Tuesday, June 30, 2009

Affirmative Action

Does affirmative action work ? Especially in an economic setting ? News on this theme, from two corners of the world caught my attention yesterday.

In Malaysia, they have eased the minimum Bhumiputra limit on investment in listed companies from 30% to 12.5 %. Bhumiputras are ethnic Malays. They are by far the majority ethnic group in that country although the ethnic Chinese are economically more prosperous. Ethnic Indians also constitute a significant minority. Laws in Malaysia , on virtually every aspect of life, are heavily tilted in favour of Bhumiputras and resented by the ethnic Chinese and ethnic Indians. In the economic sphere, this requirement of Bhumiputra ownership has brought little economic value.

From the US, of all places, I read yesterday of the incredible legal fight in the New Haven firefighters case. The New Haven fire department conducted a written test as a means of deciding who to promote. The test was mostly passed by whites ; black and Hispanic candidates failed. New Haven was terrified of a legal suit of race discrimination. So they decided not to promote anybody. Now the white firefighters brought a suit alleging discrimination. It went all the way to the US Supreme Court who decided 5-4 yesterday and upheld the white firefighters’ case. It’s a classic situation of damned if you do and damned if you don’t.

India , of course has a long history of affirmative action which is caste based. Various politicians stoke this at convenient points in time. In South Africa, Black Economic Empowerment is another race based affirmative action, similar to the Bhumiputra model.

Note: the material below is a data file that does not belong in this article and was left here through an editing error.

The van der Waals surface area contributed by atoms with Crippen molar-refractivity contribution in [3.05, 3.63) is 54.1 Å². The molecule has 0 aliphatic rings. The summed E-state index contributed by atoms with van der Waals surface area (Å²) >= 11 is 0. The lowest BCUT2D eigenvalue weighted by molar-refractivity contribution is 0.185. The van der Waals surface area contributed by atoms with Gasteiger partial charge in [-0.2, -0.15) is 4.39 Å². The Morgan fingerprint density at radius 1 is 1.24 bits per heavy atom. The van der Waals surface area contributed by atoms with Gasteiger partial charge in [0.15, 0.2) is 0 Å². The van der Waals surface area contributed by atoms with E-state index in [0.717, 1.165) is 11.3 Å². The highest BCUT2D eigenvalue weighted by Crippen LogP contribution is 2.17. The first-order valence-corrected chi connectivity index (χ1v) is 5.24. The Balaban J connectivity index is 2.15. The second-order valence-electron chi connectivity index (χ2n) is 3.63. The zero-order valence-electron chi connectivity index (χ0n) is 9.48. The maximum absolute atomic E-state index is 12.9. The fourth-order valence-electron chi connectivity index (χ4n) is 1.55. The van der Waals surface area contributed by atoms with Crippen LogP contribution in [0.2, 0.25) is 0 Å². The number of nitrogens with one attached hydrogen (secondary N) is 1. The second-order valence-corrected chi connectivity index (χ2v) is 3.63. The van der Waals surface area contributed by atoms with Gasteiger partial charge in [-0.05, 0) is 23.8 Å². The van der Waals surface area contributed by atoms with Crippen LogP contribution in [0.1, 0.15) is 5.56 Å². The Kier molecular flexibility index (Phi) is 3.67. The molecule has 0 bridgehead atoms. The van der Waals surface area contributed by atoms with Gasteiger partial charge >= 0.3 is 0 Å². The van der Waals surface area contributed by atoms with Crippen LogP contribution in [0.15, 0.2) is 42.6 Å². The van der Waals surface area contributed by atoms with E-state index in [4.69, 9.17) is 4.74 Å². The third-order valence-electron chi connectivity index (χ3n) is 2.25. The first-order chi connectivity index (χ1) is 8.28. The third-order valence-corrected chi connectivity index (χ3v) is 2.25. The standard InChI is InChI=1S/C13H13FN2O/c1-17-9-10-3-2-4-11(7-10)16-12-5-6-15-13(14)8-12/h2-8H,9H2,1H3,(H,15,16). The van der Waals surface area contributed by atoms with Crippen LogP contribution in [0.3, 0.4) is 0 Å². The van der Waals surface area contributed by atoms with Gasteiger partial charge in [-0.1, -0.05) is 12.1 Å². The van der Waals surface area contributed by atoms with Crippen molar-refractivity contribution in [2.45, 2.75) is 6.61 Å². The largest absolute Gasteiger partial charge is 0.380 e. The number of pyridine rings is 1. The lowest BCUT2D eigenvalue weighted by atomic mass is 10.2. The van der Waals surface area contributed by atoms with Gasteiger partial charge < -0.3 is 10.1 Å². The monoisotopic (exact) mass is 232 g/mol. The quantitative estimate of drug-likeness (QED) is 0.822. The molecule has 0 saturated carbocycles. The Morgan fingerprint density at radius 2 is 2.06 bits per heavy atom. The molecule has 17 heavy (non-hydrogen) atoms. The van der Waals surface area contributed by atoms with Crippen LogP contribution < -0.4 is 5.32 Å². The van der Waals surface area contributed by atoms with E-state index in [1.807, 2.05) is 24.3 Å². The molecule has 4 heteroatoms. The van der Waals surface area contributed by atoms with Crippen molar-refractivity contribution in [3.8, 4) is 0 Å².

I raise this subject, because China seems to follow a different model, at least on the economic side. While China is overwhelmingly Han, there are 55 recognised ethnic minorities. In economic matters, China seems to favour development of the inputs to the ethnic minorities rather than reserve or favour on the output side. They build infrastructure in the ethnic minority regions. They invest heavily in education in these regions (ethnic minority students get extra points in entrance exams but there is no reservation, I think). They force teachers from other regions to go to these regions as a means of developing education. They provide incentives for companies starting economic activity there. But at the “output” end – in terms of jobs, or promotion or shareholdings, there is equality. No discrimination for or against. Whatever we may say about the cultural or religious situation of China’s ethnic minorities, on the economic side this seems to have worked.

I am no expert on this subject, but China’s approach of heavily providing “inputs” and having no affirmative action on the “output” seems to appeal. Sure, it doesn’t win minority votes, but economically, it seems to be a better model.